Dark Bolete (Boletus Aereus)

Dark Bolete / Summer / Autumn / Edible

Welcome to our captivating blog post, where we embark on a journey into the intriguing world of the Dark Bolete (Boletus aereus).

Hidden beneath the forest canopy, this enigmatic fungus possesses a mystique that has captivated foragers and culinary enthusiasts alike. Join us as we delve into the depths of this remarkable mushroom, exploring its distinctive characteristics, unique flavor profile, and culinary applications. From its velvety cap and earthy aroma to its rich umami taste, the Dark Bolete holds the potential to elevate your culinary creations to unprecedented heights

Scientific Name

Boletus Aereas




These are rare in the UK and would more likely be found in the south of England. Commonly found at the edges of woodland, beside walks or in clearings in oak and beech woodlands.


The Dark Bolete, also known as the Queen or Bronze bolete. It is on par flavour wise with the holy Cep/Porcini. The flesh of this Bolete is somewhat firmer than the Porcini but is in no way second to it!

Identifying Features:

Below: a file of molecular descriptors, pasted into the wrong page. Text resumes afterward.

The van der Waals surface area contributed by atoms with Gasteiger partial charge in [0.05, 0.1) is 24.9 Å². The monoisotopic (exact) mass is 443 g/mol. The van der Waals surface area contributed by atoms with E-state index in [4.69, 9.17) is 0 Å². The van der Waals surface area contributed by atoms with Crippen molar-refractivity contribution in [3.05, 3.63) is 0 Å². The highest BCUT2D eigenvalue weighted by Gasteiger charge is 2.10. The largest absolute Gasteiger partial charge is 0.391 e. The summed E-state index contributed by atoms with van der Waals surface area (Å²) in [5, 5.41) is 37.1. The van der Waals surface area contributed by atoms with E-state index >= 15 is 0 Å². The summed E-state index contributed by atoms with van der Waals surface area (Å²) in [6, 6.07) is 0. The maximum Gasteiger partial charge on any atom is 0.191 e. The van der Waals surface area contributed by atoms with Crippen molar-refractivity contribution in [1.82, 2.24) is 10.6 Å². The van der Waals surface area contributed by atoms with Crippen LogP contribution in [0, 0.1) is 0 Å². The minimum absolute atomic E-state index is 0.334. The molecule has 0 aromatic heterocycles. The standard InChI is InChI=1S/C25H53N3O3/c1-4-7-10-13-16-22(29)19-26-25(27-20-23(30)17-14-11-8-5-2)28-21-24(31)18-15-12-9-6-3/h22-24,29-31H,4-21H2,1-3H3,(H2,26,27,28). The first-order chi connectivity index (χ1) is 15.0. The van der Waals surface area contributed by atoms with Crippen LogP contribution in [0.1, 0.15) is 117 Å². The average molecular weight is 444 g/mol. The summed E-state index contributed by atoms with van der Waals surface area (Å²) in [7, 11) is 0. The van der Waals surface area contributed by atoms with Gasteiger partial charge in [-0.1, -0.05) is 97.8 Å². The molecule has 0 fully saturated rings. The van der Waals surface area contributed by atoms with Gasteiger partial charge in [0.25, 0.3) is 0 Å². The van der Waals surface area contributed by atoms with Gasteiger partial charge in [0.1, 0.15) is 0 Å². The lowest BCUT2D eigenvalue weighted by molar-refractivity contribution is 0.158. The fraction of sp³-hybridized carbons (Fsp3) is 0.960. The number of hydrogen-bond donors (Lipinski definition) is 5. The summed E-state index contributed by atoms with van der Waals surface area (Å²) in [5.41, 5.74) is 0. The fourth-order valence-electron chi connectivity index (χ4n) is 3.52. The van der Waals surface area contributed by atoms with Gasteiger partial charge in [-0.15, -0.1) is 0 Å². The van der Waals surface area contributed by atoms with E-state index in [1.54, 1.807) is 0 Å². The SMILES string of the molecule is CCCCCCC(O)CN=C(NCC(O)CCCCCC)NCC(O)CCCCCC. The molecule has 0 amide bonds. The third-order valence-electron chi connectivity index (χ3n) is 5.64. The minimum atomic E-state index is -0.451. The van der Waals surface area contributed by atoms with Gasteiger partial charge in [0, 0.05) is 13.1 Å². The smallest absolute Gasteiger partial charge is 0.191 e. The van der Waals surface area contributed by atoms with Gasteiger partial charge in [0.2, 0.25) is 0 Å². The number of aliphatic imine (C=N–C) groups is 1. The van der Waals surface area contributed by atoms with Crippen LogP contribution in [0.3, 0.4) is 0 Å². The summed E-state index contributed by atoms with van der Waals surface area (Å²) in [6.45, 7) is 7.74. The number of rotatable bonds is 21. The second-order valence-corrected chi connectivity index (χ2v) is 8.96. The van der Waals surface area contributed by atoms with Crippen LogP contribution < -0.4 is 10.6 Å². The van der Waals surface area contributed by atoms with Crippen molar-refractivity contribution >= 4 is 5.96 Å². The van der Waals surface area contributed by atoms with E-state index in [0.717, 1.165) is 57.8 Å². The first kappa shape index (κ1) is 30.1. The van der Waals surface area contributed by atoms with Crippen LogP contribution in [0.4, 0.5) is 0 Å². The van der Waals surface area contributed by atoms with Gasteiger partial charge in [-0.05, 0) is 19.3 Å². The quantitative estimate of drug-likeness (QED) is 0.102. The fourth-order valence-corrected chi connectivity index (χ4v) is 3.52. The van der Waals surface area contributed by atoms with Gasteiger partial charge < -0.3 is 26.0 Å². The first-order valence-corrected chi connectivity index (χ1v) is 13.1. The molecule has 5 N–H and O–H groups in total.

Ranging from 7-20cm in size they are dark brown and slightly downy becoming cracked with age.


A fine brown net pattern or reticulation is visible on the pale brown background of the stem surface, darkest towards the apex and at the base and usually somewhat paler and pinker near the swollen centre of the stem.

Susanne Sourell (suse), CC BY-SA 3.0 , via Wikimedia Commons



White or pale cream, becoming bright sulphur yellow at maturity


Earthy scent with deep mushroom.


Olive to brown


Should be treated as you treat a good Porcini. Could be added to meals to add an excellent fleshy mushroom and umami taste. You can dry this as well as Porcini and use it to create a rich mushroom stock and add flavour to dishes.

In food

Use as an ingredient or dry and use to make stock or powder.


From August to October you can find this Bolete in open Oak and Beech woodland. They can be large so you should not need a huge amount!

Known hazards


Potential lookalikes

Brown Birch bolete however check the stem and if it has dirty black brown scales then is is the brown Birch bolete. This is still an edible Bolete however does not have such a good flavour and also must be cooked thoroughly.

Leave a Reply

You look like a Fun-Guy!

Maybe you'd like to join us for some hands-on Foraging?

foraging mushrooms boletus

Find our Upcoming Courses here